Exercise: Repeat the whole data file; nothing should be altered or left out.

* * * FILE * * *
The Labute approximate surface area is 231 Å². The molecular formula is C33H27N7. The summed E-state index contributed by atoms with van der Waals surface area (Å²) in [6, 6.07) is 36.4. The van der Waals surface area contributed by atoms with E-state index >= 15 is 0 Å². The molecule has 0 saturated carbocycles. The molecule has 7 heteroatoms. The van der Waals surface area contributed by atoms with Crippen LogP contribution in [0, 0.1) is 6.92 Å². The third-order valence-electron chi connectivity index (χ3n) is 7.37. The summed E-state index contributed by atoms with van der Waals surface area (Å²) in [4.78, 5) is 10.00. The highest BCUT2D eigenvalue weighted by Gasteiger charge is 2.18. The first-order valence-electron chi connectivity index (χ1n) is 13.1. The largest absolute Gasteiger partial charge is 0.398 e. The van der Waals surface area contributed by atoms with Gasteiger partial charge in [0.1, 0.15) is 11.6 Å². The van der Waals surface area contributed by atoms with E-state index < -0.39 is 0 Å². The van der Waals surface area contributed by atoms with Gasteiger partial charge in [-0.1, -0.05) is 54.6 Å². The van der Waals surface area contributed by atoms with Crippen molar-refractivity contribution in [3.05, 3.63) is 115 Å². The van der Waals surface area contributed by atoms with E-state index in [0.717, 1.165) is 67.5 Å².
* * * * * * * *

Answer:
The Labute approximate surface area is 231 Å². The molecular formula is C33H27N7. The summed E-state index contributed by atoms with van der Waals surface area (Å²) in [6, 6.07) is 36.4. The van der Waals surface area contributed by atoms with E-state index >= 15 is 0 Å². The molecule has 0 saturated carbocycles. The molecule has 7 heteroatoms. The van der Waals surface area contributed by atoms with Crippen LogP contribution in [0, 0.1) is 6.92 Å². The third-order valence-electron chi connectivity index (χ3n) is 7.37. The summed E-state index contributed by atoms with van der Waals surface area (Å²) in [4.78, 5) is 10.00. The highest BCUT2D eigenvalue weighted by Gasteiger charge is 2.18. The first-order valence-electron chi connectivity index (χ1n) is 13.1. The largest absolute Gasteiger partial charge is 0.398 e. The van der Waals surface area contributed by atoms with Gasteiger partial charge in [0.1, 0.15) is 11.6 Å². The van der Waals surface area contributed by atoms with E-state index < -0.39 is 0 Å². The van der Waals surface area contributed by atoms with Gasteiger partial charge in [-0.1, -0.05) is 54.6 Å². The van der Waals surface area contributed by atoms with Crippen molar-refractivity contribution in [3.05, 3.63) is 115 Å². The van der Waals surface area contributed by atoms with E-state index in [0.717, 1.165) is 67.5 Å².